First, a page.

General Description: Leeks require a long season, but are otherwise very easy to grow and the mild onion flavor makes a great addition to many soups, stews, sautés or salads. Start the tiny seeds indoors in early spring, setting out any time after hard frosts are gone—seedlings can tolerate a few degrees of frost. As the plants start to become larger, earth up soil or mulch, covering the stems, which then blanch or turn white and improves their flavor. American Flag Leek has blue-green leaves with thick white stalks and will make an attractive and tasty addition to your vegetable garden.
Light: Full sun to partial shade
Water: Medium moisture and tolerates some periods of drought
Soil: Well-drained soil with high organic matter.
Start the tiny seeds indoors during February or 6-8 weeks before last frost date. Seeds should be planted in soil 1/4 to 1/2 inch in depth. Seedlings will begin sprouting between 5-7 days. For direct seeding, sow seeds in mid-late April. For transplanting, space seedlings 3-4 inches apart in the garden.
When tops are 8-12 inches and white stalks are 1 inch in diameter.
Leeks are a great source of fiber, folic acid, vitamins B6 and C, manganese and iron.
Leeks are cold tolerant so they can be left in the garden for fall harvest but should be lifted and stored before bitter cold arrives.
Common Name: Walla Walla Sweet Onion
Scientific Name: Allium cepa
Native Range: Corsica
Hardiness Zone: 2 to 5
Days to Maturity: 90-100
General Description: Walla Walla Sweet Onions are an heirloom from the early 1900’s. They are large and (you guessed it) sweeter than typical onions. They have a slightly flattened, round shape with light brown skin and creamy white flesh. Plants will reach a height of 10-12 inches with fruits sizes between 4-6 inches.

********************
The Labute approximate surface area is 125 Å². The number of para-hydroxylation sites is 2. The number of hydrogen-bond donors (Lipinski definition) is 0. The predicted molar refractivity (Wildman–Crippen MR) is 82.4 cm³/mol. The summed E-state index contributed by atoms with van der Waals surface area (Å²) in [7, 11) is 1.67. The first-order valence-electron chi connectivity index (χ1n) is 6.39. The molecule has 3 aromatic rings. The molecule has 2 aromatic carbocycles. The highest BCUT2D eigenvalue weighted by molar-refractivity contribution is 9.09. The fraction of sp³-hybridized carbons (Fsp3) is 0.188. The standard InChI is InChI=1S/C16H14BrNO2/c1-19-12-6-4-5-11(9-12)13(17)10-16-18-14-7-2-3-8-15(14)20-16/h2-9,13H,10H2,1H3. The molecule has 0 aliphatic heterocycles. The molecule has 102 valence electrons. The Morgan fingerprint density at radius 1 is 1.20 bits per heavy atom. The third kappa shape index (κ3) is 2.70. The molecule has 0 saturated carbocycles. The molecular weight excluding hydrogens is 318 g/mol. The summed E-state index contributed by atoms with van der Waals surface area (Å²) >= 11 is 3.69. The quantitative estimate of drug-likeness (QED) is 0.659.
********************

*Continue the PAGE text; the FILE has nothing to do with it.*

Light: Full sun to partial sun.
Water: Moderate moisture until tops fall over.
Soil: Fertile well-drained soil. For sweeter onions, avoid fertilizing with gypsum.
Begin planting onion seeds indoors between January and February. Use fresh seeds because onions will lose their viability after 2 years. Set out starts a month or six weeks before your frost-free date. For direct seeding, sow seeds at a depth of 1/8 to 1/4 inch during mid-late March to April. Seedlings will start to sprout within 10-14 days. Thin to 4 inches apart when seedlings have 5-10 leaves.
Harvest Time: Can be harvested for fresh eating at any size. As summer progresses, days become warmer and longer which encourages bulbing (formation of underground tissue). By late August the tops of plants will begin to fall to the ground and watering is no longer needed. Once most of the tops are on the ground, bulbs will be ready for harvest in a week or two. Harvest by pulling the neck and lift the onions out of the ground. Leave onions on top of soil for 3-5 days to let cure for better storage properties.
The Washington State Vegetable is the Walla Walla Sweet Onion.
Onions are an excellent source of vitamin C, B6, Folate, and manganese.
Slice into planks, grill until caramelized and enjoy your summer bounty!
Common Name: Detroit Dark Red Beet